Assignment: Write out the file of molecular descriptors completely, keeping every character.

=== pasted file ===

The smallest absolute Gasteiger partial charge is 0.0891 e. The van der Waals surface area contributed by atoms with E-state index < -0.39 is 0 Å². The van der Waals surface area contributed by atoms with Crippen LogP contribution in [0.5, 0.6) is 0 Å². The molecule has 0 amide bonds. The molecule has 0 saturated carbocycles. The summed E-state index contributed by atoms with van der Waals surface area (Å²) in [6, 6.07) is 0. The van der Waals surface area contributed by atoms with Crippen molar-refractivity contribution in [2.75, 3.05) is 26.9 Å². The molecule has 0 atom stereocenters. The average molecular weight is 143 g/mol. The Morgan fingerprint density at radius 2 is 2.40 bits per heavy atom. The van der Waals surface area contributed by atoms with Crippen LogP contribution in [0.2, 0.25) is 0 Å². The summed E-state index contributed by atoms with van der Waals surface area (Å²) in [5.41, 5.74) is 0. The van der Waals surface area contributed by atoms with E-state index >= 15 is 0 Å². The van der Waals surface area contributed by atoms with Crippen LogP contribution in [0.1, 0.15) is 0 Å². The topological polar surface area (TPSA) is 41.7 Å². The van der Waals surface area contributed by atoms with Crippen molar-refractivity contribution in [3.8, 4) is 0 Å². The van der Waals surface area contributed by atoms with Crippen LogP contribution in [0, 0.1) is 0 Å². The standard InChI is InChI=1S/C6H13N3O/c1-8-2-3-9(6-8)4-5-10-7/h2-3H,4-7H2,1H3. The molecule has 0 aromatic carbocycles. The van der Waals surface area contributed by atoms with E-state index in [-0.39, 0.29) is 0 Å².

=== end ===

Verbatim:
The smallest absolute Gasteiger partial charge is 0.0891 e. The van der Waals surface area contributed by atoms with E-state index < -0.39 is 0 Å². The van der Waals surface area contributed by atoms with Crippen LogP contribution in [0.5, 0.6) is 0 Å². The molecule has 0 amide bonds. The molecule has 0 saturated carbocycles. The summed E-state index contributed by atoms with van der Waals surface area (Å²) in [6, 6.07) is 0. The van der Waals surface area contributed by atoms with Crippen molar-refractivity contribution in [2.75, 3.05) is 26.9 Å². The molecule has 0 atom stereocenters. The average molecular weight is 143 g/mol. The Morgan fingerprint density at radius 2 is 2.40 bits per heavy atom. The van der Waals surface area contributed by atoms with Crippen LogP contribution in [0.2, 0.25) is 0 Å². The summed E-state index contributed by atoms with van der Waals surface area (Å²) in [5.41, 5.74) is 0. The van der Waals surface area contributed by atoms with E-state index >= 15 is 0 Å². The van der Waals surface area contributed by atoms with Crippen LogP contribution in [0.1, 0.15) is 0 Å². The topological polar surface area (TPSA) is 41.7 Å². The van der Waals surface area contributed by atoms with Crippen molar-refractivity contribution in [3.8, 4) is 0 Å². The van der Waals surface area contributed by atoms with Crippen LogP contribution in [0, 0.1) is 0 Å². The standard InChI is InChI=1S/C6H13N3O/c1-8-2-3-9(6-8)4-5-10-7/h2-3H,4-7H2,1H3. The molecule has 0 aromatic carbocycles. The van der Waals surface area contributed by atoms with E-state index in [-0.39, 0.29) is 0 Å².